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Semi-serious posting delayed by real life

This Magazine Staff

Please note: I wrote this piece last week, and was about to post it when the news of Yankee pitcher Cory Lidle’s death in a tragic plane accident hit the media. I have held it to allow that terrible story due weight.
Why We Love It When The Yanks Lose
They’ve got all the money; most of the influence; a giant talent pool; a massive, loyal, patriotic following; and for the most part a deferential media that can be lulled into repeating the mantra of their superiority. There are truly good people working the gears of the organization, though most everyone agrees the head guy is a bit of a fish. Even those of us who are not citizens of the Yankee nation understand and respect the justifications for their legendary status. Their history is littered with storied heroes and noble tragedy. They wear an undeniable greatness about them. And yet we do so love it when someone manages to bring them low.
The Euston manifesto folks can relax, because I’m talking baseball, not geo-politics, though maybe an examination of New York Yankee schadenfreude would prove germane to an understanding of why, while everyone is equally pissed off and terrified that irrational, tyrannical North Korea managed to rub George Bush’s nice suit in the dirt last week, some of us don’t so much mind that dirt was applied to that particular suit. And if anyone doubts that schadenfreude was out there after NK’s big boom, let me point to the eminently reasonable Paul Well’s blog comment on the subject, a reference to Bush’s famous, now infamous, Axis of Evil speech:
Note to self:
In future, try not to write any speeches justifying an invasion of Iraq by saying Iran and North Korea are evil too.
‘Kay thanks.
A quick perusal of the Daily Show website will get you much, much more of this kind of sentiment, and that even from within the United States. But back to baseball.
For those who don’t follow the sport, the very expensive, very powerful New York Yankees baseball club, winners of the American League Eastern Division, were eliminated from the World Series playoffs by the lowly Detroit Tigers, a team that managed to squeak into the play-offs on what is known as “the wild-card.” Really, in baseball terms it wasn’t even close. In the face of Detroit pitching, the Yankees much-celebrated batting line-up, the so called “Legion of Doom” gathered up their equipment and went home like so many dejected pre-schoolers looking for a snack before bath time. As a fan of the Toronto Blue Jays, a team genetically determined to hate both the Yanks and the Tigers in head-to-head play, it was very, very easy to pick a favorite. Watching the Tigers hand the Yanks their butts was unbelievably delicious.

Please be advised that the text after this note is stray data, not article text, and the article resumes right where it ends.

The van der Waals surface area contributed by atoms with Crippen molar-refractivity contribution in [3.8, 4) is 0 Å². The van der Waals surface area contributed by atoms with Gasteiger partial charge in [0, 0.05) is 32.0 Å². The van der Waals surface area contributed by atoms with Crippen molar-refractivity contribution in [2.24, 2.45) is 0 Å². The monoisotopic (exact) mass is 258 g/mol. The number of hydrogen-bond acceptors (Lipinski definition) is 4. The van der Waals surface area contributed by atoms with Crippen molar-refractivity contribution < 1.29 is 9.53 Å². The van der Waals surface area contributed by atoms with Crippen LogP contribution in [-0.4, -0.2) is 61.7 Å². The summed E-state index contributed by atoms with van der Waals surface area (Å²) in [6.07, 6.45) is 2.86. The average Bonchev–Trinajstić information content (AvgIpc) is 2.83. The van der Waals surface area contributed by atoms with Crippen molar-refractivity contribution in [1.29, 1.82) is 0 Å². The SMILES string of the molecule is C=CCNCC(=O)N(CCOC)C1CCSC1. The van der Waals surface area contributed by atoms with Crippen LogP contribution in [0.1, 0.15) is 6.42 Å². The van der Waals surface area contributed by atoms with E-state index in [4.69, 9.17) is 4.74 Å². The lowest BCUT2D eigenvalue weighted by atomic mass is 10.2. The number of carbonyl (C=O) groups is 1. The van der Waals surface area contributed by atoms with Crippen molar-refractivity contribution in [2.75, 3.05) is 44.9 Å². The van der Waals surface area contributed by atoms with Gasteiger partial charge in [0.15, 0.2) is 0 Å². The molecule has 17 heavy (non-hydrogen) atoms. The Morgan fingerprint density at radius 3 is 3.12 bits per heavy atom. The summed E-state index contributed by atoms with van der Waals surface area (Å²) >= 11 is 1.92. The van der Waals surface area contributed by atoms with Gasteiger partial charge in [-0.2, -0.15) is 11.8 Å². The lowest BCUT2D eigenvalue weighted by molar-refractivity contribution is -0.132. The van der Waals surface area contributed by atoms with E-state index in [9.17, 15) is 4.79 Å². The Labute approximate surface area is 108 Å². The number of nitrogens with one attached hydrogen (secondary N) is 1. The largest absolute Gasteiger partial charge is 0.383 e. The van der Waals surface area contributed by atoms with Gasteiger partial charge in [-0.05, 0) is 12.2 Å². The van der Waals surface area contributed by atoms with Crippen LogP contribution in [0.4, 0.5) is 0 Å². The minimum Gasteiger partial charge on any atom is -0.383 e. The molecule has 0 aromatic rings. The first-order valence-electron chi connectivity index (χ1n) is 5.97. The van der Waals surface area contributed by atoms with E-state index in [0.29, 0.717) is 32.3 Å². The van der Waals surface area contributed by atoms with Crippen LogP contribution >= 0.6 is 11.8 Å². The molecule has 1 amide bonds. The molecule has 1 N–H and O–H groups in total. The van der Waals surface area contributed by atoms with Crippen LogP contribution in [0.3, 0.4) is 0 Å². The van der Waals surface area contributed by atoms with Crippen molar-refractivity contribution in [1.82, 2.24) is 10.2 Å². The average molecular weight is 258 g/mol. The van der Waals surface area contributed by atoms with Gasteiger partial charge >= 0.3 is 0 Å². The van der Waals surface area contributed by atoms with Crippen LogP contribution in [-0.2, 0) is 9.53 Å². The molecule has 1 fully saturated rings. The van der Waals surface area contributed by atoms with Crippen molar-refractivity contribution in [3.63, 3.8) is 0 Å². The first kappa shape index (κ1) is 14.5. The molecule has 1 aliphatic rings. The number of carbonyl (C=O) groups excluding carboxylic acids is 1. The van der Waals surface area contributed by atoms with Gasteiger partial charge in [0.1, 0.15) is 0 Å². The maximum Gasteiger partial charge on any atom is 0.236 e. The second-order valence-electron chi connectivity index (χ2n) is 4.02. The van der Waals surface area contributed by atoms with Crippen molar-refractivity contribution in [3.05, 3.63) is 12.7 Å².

The reason fans of other baseball teams get an undeniable guilty pleasure from seeing the Yankees humiliated, especially by such an unlikely bunch as the Detroit Tigers (who just three years ago sported one of the worst records baseball has ever seen) is not because we don’t like the idea of either the Yankees or athletic superiority. It’s not because we don’t believe the most-talented team should win. And nor is it because we have any particular animosity toward the good people of New York. Instead, it’s a question of intention and method. The impulse to hate Yankees speaks to the baseball purist’s instinct that the best, most correct, most pure way to win the World Series is to compete on a level playing field, to compete fairly and in the spirit of good sportsmanship.
Which is exactly what the Yankees tend not to do. This is a baseball team that spent $194,663,079 on player salaries this past season (source: USA Today). That’s more than double the total payroll for the Detroit Tigers ($82,612,866), the guys what beat ’em. My dear Blue Jays, despite a number of expensive additions to their team during the last off-season only spent $71,915,000 in total payroll, and they tended to beat up on the Yankees all season as well. The closest team in payroll to the Yankees is the Boston Red Sox, and they are $74 million shy of the New York number. They are the entire Blue Jay payroll (plus a couple mil) shy of the New York number.
Obscene? A lot of folks think so, but what are you going to do? It’s not like the New York Yankees have stolen this money. It’s not like they spend money for evil purposes. No, they have a lot of money, so they spend a lot of money, buying up every superstar they can find in an effort to win the World Series (which they have not done since 2000).
In baseball, New York is thought of as America’s team. I know a lot of people would disagree, but the numbers don’t lie. Major League Baseball official merchandise sales generally show Yankees-wear selling more than any other team’s. It would be easy to interpret this as implicit support for a win-at-any-cost mindset — and some might then even transfer that conclusion into a discussion of America’s role in the world.
Some might, but not me. Why not? Because this year it was Detroit’s turn to prove that win-at-any-cost does not always translate into winning. And Americans are loving it. Reports this morning show Detroit Tigers gear flying off the racks at MLB faster than anything else, including Yankee stuff. If the perennial popularity of the Yankees suggest that many Americans endorse win-at-any-cost, the Tigers are proving that many more Americans disagree (though they still like winning). Canadian sales of Tiger gear have gone through the roof as well, but that’s probably just our legendary anti-Americanism talking.
Now, you go off and figure out the implications of all this for the Democrats.

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